F1 Students in the U.S. With Plans to Stay and Work After Graduation

F1 Students in the U.S. With Plans to Stay and Work After Graduation

Each year many students plan to go to the U.S.A. to study and a number would like to stay and work during their course of study and following their graduation. This is generally not an option on the student F1 or M1 visas but it is with the EB-5 visa which provides permanent resident status.

A number of students have been financed by relatives for the EB-5 visa which not only enables them to work as they wish during their course of study but also to remain permanently in America to develop their career and life as permanent residents and if they wish, after five years, apply for US citizenship.
Students in the USA on the F1 or M1 visa want to stay or work after graduation
Many students who go to the USA to study would like to work as they study and/or following their graduation. As set out below, this is not generally an option on the student F1 or M1 visas but it is with the EB-5 investment visa which provides permanent resident status.

A number of students have been financed by their family or relatives for the EB-5 visa which not only enables them to work as they wish during their course of studies, but also to remain in America as permanent residents and develop their career and life as US citizens (after five years as permanent residents) if they wish.

The EB-5 visa requires $500,000 to be utilized by an an approved regional center program to create jobs in America; usually your money is tied up in this program for five or six years.

F Student Visas for study in the USA

The F category visas are related to study in the U.S.  They are for use by students and their immediate family members. There are two subcategories of F visas.

•    F-1 student visa.

The F-1 student visa is designed for a student who is pursuing a full-time course of study at an academic school, community college, or university; full-time course of study means that the student must take at least 12 semester hours per academic term.  The student is admitted for “duration of status,” which means that the period of legal status in the U.S. is defined by the timeframe designated for completion of the academic program on the I-20 form that is issued by the school.  It is possible to transfer between schools or to advance to higher degree programs without having to apply to USCIS to change or extend status.  If the student needs to travel outside of the U.S., then it will be necessary to apply for a new visa at the U.S. consulate in the student’s home country.  If the student does not need to travel outside of the U.S., then renewal of the visa stamp is not necessary.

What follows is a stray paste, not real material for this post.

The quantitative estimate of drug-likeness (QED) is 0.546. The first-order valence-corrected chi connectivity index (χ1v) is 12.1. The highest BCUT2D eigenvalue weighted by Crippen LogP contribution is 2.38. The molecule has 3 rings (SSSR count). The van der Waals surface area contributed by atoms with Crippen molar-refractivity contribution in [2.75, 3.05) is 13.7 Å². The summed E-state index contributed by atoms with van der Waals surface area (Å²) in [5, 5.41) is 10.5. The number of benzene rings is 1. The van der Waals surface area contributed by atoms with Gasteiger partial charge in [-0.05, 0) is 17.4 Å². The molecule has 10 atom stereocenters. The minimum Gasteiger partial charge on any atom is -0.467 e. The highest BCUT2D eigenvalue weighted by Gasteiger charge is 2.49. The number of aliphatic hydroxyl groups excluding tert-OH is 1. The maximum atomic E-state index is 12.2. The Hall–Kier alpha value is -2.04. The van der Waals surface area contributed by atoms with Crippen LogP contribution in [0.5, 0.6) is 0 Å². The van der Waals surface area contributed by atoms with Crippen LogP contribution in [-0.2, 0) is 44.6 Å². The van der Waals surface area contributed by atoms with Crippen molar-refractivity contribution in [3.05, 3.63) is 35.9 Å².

F-1 student visa holders have a number of restricted opportunities to work in connection with their studies.  These include the following:

•    The student is eligible to work on campus part-time (20 hours or less per week) anytime without additional permission.

•    After completing nine months of the academic program (not available for ESL program students), under the so-called Curricular Practical Training (CPT), the student can work off campus part-time during the academic year or full-time during summer or winter vacation, but in total for no more than one year (the time spent working part-time counts only half for purposes of the time limit).

•    Upon completion of the academic program, under so-called Optional Practical Training (OPT), the student can also pursue full-time employment in the field in which the student just completed his or her studies.  Students in Science, technology, engineering, or mathematics are eligible for an extension for an additional 17 months of full-time work in their field.

F-2 visas.

F-2 visas are for use by the spouse and minor children of the F-1 visa holder, with minor children being defined as those under the age of 21 who are not married (married children under 21 do not qualify as an F-2 dependent). F-2 dependent children can attend public or private elementary and secondary schools, but neither the dependent children nor the spouse can study in a post-secondary institution (community college or university) without first obtaining his or her own F-1 visa.

An alternative to the F visa

Each year many students plan to go to the USA to study at the Countries world recognized Colleges and Universities and many would like the opportunity to work as they choose during their studies and find employment in the USA following graduation.

On the visas most students use, the F1 or M1 this is not possible however, the EB-5 investment visa, by allowing permanent residence, enables applicants to study and work as they wish.

An increasing number of students prefer the EB-5 visa as it enables them to develop their career in the USA after graduation and live as permanent residents obtaining US citizenship after five years if they so choose.

http://usavcs.com/immigration-news/f1-students-in-the-u-s-with-plans-to-stay-and-work-after-graduation/

 

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